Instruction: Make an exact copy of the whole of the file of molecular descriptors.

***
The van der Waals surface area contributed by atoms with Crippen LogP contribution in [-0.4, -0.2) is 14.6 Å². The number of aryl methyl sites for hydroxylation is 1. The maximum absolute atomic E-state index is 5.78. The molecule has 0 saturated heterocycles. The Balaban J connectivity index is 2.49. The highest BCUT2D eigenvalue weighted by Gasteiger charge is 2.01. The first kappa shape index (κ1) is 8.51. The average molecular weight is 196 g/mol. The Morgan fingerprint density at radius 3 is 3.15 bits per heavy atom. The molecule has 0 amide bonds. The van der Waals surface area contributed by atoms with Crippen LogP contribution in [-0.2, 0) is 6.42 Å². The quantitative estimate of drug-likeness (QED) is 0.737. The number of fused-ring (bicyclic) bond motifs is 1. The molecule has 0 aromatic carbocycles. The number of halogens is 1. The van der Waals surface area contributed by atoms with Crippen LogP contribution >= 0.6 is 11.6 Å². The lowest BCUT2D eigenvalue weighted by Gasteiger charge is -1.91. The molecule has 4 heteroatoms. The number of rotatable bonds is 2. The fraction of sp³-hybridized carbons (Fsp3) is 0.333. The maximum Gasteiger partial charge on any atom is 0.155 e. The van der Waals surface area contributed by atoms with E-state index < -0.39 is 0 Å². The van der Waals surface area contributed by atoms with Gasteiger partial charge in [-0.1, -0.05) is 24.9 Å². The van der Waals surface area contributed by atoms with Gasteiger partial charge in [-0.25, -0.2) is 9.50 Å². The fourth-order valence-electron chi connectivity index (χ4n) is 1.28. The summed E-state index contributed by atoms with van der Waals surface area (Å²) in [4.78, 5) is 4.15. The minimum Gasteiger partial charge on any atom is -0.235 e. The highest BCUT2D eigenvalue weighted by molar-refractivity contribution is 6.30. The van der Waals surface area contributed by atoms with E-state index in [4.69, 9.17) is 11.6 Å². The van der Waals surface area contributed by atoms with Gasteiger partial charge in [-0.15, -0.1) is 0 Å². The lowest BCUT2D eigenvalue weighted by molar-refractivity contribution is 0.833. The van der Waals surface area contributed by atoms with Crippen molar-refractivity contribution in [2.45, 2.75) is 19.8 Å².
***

The van der Waals surface area contributed by atoms with Crippen LogP contribution in [-0.4, -0.2) is 14.6 Å². The number of aryl methyl sites for hydroxylation is 1. The maximum absolute atomic E-state index is 5.78. The molecule has 0 saturated heterocycles. The Balaban J connectivity index is 2.49. The highest BCUT2D eigenvalue weighted by Gasteiger charge is 2.01. The first kappa shape index (κ1) is 8.51. The average molecular weight is 196 g/mol. The Morgan fingerprint density at radius 3 is 3.15 bits per heavy atom. The molecule has 0 amide bonds. The van der Waals surface area contributed by atoms with Crippen LogP contribution in [-0.2, 0) is 6.42 Å². The quantitative estimate of drug-likeness (QED) is 0.737. The number of fused-ring (bicyclic) bond motifs is 1. The molecule has 0 aromatic carbocycles. The number of halogens is 1. The van der Waals surface area contributed by atoms with Crippen LogP contribution >= 0.6 is 11.6 Å². The lowest BCUT2D eigenvalue weighted by Gasteiger charge is -1.91. The molecule has 4 heteroatoms. The number of rotatable bonds is 2. The fraction of sp³-hybridized carbons (Fsp3) is 0.333. The maximum Gasteiger partial charge on any atom is 0.155 e. The van der Waals surface area contributed by atoms with E-state index < -0.39 is 0 Å². The van der Waals surface area contributed by atoms with Gasteiger partial charge in [-0.1, -0.05) is 24.9 Å². The van der Waals surface area contributed by atoms with Gasteiger partial charge in [-0.25, -0.2) is 9.50 Å². The fourth-order valence-electron chi connectivity index (χ4n) is 1.28. The summed E-state index contributed by atoms with van der Waals surface area (Å²) in [4.78, 5) is 4.15. The minimum Gasteiger partial charge on any atom is -0.235 e. The highest BCUT2D eigenvalue weighted by molar-refractivity contribution is 6.30. The van der Waals surface area contributed by atoms with E-state index in [4.69, 9.17) is 11.6 Å². The van der Waals surface area contributed by atoms with Gasteiger partial charge in [-0.15, -0.1) is 0 Å². The lowest BCUT2D eigenvalue weighted by molar-refractivity contribution is 0.833. The van der Waals surface area contributed by atoms with Crippen molar-refractivity contribution in [2.45, 2.75) is 19.8 Å².